Sybil 2008

Gospel text

Mark 10: 35-45

35 James and John, the sons of Zebedee, went to Jesus to ask him, "Master, we want you to do for us what we ask of you". 36 He answered them, "What do you want me to do for you?" 37 They said, "Give us to share your authority when the extraordinary quality of your being manifests itself". 38 Jesus said to them, "You do not realize what you are asking. Are you able to drink from the cup that I drink? Or to dive into the same baptism in which I dive?" 39 They answered him, "We are able". Jesus replies to them: "The cup which I drink, you will drink there. The baptism in which I dive, you will dive into it. 40 But as to share my authority, it is not for me to give it to you, it is for those to whom God has reserved it". Hearing these words, the Twelve began to be angry with James and John. 42 Then Jesus summons them to say to them, "You know that those who are considered to be in charge of the nations submit them under their yoke, and the great ones of this world make their power over them. 43 Among you it will not be so. On the contrary, if someone aspires to become an important personality, he will serve all. 44 And if anyone aspires to be a leader, he will be the servant of all. 45 For the new Adam did not come to be served, but to serve and give his life as a price to pay for the liberation of a large number of people".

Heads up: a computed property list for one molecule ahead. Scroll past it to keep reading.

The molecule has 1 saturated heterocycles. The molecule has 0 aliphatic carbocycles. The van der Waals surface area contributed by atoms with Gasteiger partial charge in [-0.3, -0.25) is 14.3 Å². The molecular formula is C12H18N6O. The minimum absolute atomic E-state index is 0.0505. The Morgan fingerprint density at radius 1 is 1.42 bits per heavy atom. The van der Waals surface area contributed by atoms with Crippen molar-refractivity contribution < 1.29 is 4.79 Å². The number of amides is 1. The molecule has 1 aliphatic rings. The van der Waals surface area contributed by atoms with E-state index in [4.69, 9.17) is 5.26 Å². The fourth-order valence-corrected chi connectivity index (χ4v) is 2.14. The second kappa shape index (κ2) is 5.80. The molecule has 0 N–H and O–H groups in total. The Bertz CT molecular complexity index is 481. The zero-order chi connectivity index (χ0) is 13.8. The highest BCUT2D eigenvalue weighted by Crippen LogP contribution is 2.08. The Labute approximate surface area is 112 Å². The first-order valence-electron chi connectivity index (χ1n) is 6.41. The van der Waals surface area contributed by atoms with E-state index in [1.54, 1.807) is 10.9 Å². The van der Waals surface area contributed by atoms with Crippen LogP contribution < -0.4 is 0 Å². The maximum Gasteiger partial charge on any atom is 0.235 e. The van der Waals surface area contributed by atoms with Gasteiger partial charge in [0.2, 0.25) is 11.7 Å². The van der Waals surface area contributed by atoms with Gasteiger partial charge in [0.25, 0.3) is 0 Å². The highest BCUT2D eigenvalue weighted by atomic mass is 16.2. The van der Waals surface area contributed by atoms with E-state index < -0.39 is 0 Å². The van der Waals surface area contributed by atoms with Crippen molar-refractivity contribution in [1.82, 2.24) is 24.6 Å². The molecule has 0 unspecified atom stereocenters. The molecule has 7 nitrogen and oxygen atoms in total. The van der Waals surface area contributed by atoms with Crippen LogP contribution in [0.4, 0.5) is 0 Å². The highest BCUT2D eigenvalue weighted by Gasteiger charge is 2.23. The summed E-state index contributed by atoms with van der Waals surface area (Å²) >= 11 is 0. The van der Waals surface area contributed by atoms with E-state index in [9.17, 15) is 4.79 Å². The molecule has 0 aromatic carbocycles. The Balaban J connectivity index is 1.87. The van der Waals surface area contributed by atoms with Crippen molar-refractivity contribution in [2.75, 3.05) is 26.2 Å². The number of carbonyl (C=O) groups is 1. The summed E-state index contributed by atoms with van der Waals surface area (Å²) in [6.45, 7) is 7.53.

Strength and authority can not reach the heart

Gospel commentary - Homily

Authority, a limited path?

I was at a meeting in my workplace. Barely five minutes had elapsed, the computer guru interrupted the discussions to make us feel that our thoughts were useless until they took into consideration a certain number of parameters, that he knew all the files and that our initiatives were going nowhere. A colleague then whispered in my ear, "It's important for him to first make him feel important and control the decisions. It will be better after". Is this not the echo of our legitimate desire to control our lives and the aftermath of events? We find the same attitude in many of our leaders. Otherwise, how can country presidents feel the need to change the constitution to extend their mandate? Only their authority can save the country from decay. And this perception and behavior applies to both the secular world and the religious world.

It would seem like a similar situation that the Gospel of today is addressing. James and John ask Jesus to share his authority when he leads his Kingdom. At the time of Jesus, the Jewish people dreamed of restoring the kingdom of King David that left such a strong impression. But as Mark writes his Gospel, what is at stake is no longer to restore the kingdom of David, but more simply to lay the foundations of the young Church. Through the testimony of the evangelist, there is tension in the Church: backstage games seem to exist to occupy important positions. Not very edifying, to the point that Matthew, writing after Mark, feels the need to put all these ambitions on the account of the mother of James and John. But it is extremely important to recognize that this is a reflection of our humanity. It is not only a reflection of our need to justify our existence and our value, but it also reflects our need to control events in order to carry out our projects. We know what is good for us and others, why not have the consequent authority to do all this good?